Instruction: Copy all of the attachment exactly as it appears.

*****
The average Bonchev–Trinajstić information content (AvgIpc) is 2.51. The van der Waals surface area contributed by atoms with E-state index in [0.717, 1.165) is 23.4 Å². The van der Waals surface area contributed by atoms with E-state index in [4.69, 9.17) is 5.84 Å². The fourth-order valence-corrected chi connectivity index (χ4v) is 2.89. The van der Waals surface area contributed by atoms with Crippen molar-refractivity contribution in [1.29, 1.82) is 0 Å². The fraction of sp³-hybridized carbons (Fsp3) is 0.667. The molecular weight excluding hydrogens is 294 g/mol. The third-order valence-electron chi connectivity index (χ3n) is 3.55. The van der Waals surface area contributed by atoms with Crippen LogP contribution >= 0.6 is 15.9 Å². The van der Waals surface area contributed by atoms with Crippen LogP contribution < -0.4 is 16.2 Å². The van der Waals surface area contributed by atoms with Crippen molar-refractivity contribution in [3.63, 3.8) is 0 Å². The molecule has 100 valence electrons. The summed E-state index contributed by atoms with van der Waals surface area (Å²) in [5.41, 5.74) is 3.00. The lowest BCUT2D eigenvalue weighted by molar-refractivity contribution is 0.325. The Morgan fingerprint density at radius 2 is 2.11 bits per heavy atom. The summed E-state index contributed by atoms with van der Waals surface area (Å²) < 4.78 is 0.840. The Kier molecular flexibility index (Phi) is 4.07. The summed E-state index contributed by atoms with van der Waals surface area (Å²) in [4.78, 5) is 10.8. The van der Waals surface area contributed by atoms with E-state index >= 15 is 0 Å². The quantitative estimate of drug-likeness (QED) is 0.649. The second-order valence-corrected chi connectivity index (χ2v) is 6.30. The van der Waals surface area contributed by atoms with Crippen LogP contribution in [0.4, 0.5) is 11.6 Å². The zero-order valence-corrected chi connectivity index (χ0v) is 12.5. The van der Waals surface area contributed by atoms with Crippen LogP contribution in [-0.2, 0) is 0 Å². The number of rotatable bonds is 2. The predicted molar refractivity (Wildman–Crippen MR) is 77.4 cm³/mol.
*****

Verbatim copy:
The average Bonchev–Trinajstić information content (AvgIpc) is 2.51. The van der Waals surface area contributed by atoms with E-state index in [0.717, 1.165) is 23.4 Å². The van der Waals surface area contributed by atoms with E-state index in [4.69, 9.17) is 5.84 Å². The fourth-order valence-corrected chi connectivity index (χ4v) is 2.89. The van der Waals surface area contributed by atoms with Crippen molar-refractivity contribution in [1.29, 1.82) is 0 Å². The fraction of sp³-hybridized carbons (Fsp3) is 0.667. The molecular weight excluding hydrogens is 294 g/mol. The third-order valence-electron chi connectivity index (χ3n) is 3.55. The van der Waals surface area contributed by atoms with Crippen LogP contribution >= 0.6 is 15.9 Å². The van der Waals surface area contributed by atoms with Crippen LogP contribution < -0.4 is 16.2 Å². The van der Waals surface area contributed by atoms with Crippen molar-refractivity contribution in [3.63, 3.8) is 0 Å². The molecule has 100 valence electrons. The summed E-state index contributed by atoms with van der Waals surface area (Å²) in [5.41, 5.74) is 3.00. The lowest BCUT2D eigenvalue weighted by molar-refractivity contribution is 0.325. The Morgan fingerprint density at radius 2 is 2.11 bits per heavy atom. The summed E-state index contributed by atoms with van der Waals surface area (Å²) < 4.78 is 0.840. The Kier molecular flexibility index (Phi) is 4.07. The summed E-state index contributed by atoms with van der Waals surface area (Å²) in [4.78, 5) is 10.8. The van der Waals surface area contributed by atoms with E-state index >= 15 is 0 Å². The quantitative estimate of drug-likeness (QED) is 0.649. The second-order valence-corrected chi connectivity index (χ2v) is 6.30. The van der Waals surface area contributed by atoms with Crippen LogP contribution in [0.4, 0.5) is 11.6 Å². The zero-order valence-corrected chi connectivity index (χ0v) is 12.5. The van der Waals surface area contributed by atoms with Crippen LogP contribution in [-0.2, 0) is 0 Å². The number of rotatable bonds is 2. The predicted molar refractivity (Wildman–Crippen MR) is 77.4 cm³/mol.